Workers Comp Premium Dollars And Cents
- January 3, 2018
- Posted by: Robert Gleyzer
- Category: Workers Compensation
The Typical Situation: At renewal time, you receive a Workers Comp (“WC”) renewal quote from your insurance broker and maybe a few additional quotes from other carriers.
Where You Go Wrong: You probably just pay the premium every year without considering the components that went into that price. You get a lengthy quote breakout which bares resemblance to a 1040 Tax Form, and like many insureds, you focus on the final premium. You should be asking what factors determine your final premium. Knowing how the premium is calculated will allow you and the broker to pick the right carrier and maximize on your savings!
Let me explain some basic pricing components.
Loss Cost (“LC”) = This is a base rate that is the foundation for every WC quote. The rates are typically established by the National Council on Compensation Insurance (NCCI) or by your resident state. The rate is displayed as a dollar value rate per $100 in payroll. For example, the base rate in PA for the Home Health – Non Professional Staff (0943 class code) is $3.12 per $100 in payrolls.
Loss Cost Multiplier (“LCM”) = Every WC carrier files for an LCM with a state which will serve as its multiplier (eg 1.40 or 1.78) to determine the carrier’s respective base rate. Before filing for an LCM, the carrier will conduct an extensive actuarial review of their own claims compared to performance of other competitors. They then determine an LCM that will yield profitable underwriting results. The LCM is then reported and filed with each state’s Department of Insurance. Because of the time commitment, once filed, the LCM typically remains in place for several years before an actuarial review is conducted again.
Most carriers also have several underwriting companies, with each underwriting company having its own filed LCM. For example, Travelers Insurance has about a dozen of such companies – Travelers Property Casualty Co., Travelers Indemnity Co., and United States Fire Insurance Co. are just several examples.
Experience Modification Factor = This is a factor provided by either NCCI or by the resident state. The Experience Mod Factor does not vary from carrier to carrier. This is a factor assigned to your company based on your claim history. An Experience Mod Factor of 1.00 means that your past claim experience is exactly the average of other companies in your industry and in your state. Anything less than 1.00 means your claim history is better than the average. Anything more than 1.00 means your claim history is worse than the average. This factor is then applied directly to your base rate.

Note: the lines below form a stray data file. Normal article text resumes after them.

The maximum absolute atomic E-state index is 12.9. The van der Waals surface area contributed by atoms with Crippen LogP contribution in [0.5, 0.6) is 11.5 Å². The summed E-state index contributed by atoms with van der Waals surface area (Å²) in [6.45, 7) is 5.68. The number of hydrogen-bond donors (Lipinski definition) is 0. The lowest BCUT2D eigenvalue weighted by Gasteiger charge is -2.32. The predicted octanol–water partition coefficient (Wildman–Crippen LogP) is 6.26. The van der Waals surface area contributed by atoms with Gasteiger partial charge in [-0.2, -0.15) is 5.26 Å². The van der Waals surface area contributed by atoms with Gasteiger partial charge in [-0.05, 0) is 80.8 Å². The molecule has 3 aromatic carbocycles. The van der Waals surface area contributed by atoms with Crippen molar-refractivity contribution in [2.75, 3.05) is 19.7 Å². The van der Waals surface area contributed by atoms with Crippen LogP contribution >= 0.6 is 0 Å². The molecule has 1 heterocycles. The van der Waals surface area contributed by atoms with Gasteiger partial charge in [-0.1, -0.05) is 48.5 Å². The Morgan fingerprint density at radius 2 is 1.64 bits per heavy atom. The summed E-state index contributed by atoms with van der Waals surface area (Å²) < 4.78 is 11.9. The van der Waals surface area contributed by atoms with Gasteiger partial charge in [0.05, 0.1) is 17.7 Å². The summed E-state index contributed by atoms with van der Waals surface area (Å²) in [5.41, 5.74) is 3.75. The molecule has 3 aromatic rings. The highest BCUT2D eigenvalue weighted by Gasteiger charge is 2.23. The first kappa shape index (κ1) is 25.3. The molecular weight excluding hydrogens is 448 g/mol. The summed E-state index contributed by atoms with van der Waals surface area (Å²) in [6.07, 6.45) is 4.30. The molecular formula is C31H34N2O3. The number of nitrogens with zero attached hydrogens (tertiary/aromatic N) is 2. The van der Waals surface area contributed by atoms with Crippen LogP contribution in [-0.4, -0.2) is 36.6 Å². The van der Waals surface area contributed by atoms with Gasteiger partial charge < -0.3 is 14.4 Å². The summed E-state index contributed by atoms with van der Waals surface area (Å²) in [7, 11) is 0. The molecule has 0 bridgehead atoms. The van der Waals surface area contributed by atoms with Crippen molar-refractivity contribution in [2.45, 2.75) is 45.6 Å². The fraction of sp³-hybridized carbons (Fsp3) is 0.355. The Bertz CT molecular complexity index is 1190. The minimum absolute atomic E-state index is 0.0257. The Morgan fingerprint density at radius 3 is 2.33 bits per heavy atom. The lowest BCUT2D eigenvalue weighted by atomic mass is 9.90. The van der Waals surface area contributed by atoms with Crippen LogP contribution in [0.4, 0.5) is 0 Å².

Don’t have an Experience Mod factor just yet? You will. It gets assigned to insureds in business for more than 3 years and who also pay more than $10,000 in WC premium annually.
Scheduled Credits/Debits = In addition to carriers filing their LCM with the state, they also file for allowable credits and debits that they can apply to a quote. A carrier, for example, may file for a 20% credit/debit swing in any one direction. That is HUGE! For your company, having the right policies, procedures and/or controls in place will have a direct impact on whether a carrier can apply a credit or debit to your price. You and your broker should be discussing on how to maximize on your credits. For example, performing Motor Vehicle Records (“MVR”) checks annually or teaching employees how to properly dispose of syringes can have a positive impact not only on your business practices, but also on your bottom line.
Premium Discounts = This is somewhat of an arbitrary category. An underwriter may have some latitude in pricing adjustments particularly on larger premium accounts (generally over $50,000 in premium). For example, this premium can be reduced if there is some agreement in place at the franchise level for individual franchisees, or if the client has other lines of insurance with this carrier.
Other Credits/Debits = There are other components that may impact your premium. For example, increasing Employment Practices Liability limits or having a deductible will impact pricing.
Class Code: 0943 Home Care Non-Professional Staff
Annual Payroll: $2,000,000
All Insurance Co. (Rate): $4.99 ($3.12 LC x 1.60 LCM)
Manual Premium $99,800
Manual Premium: $99,800
Experience Mod Factor (.90) $89,820
Schedule Credit (.85) $76,347
Premium Discount ($7,500) $68,847
Taxes and Employer Assessment (3.0%) $70,912
Total Premium $70,912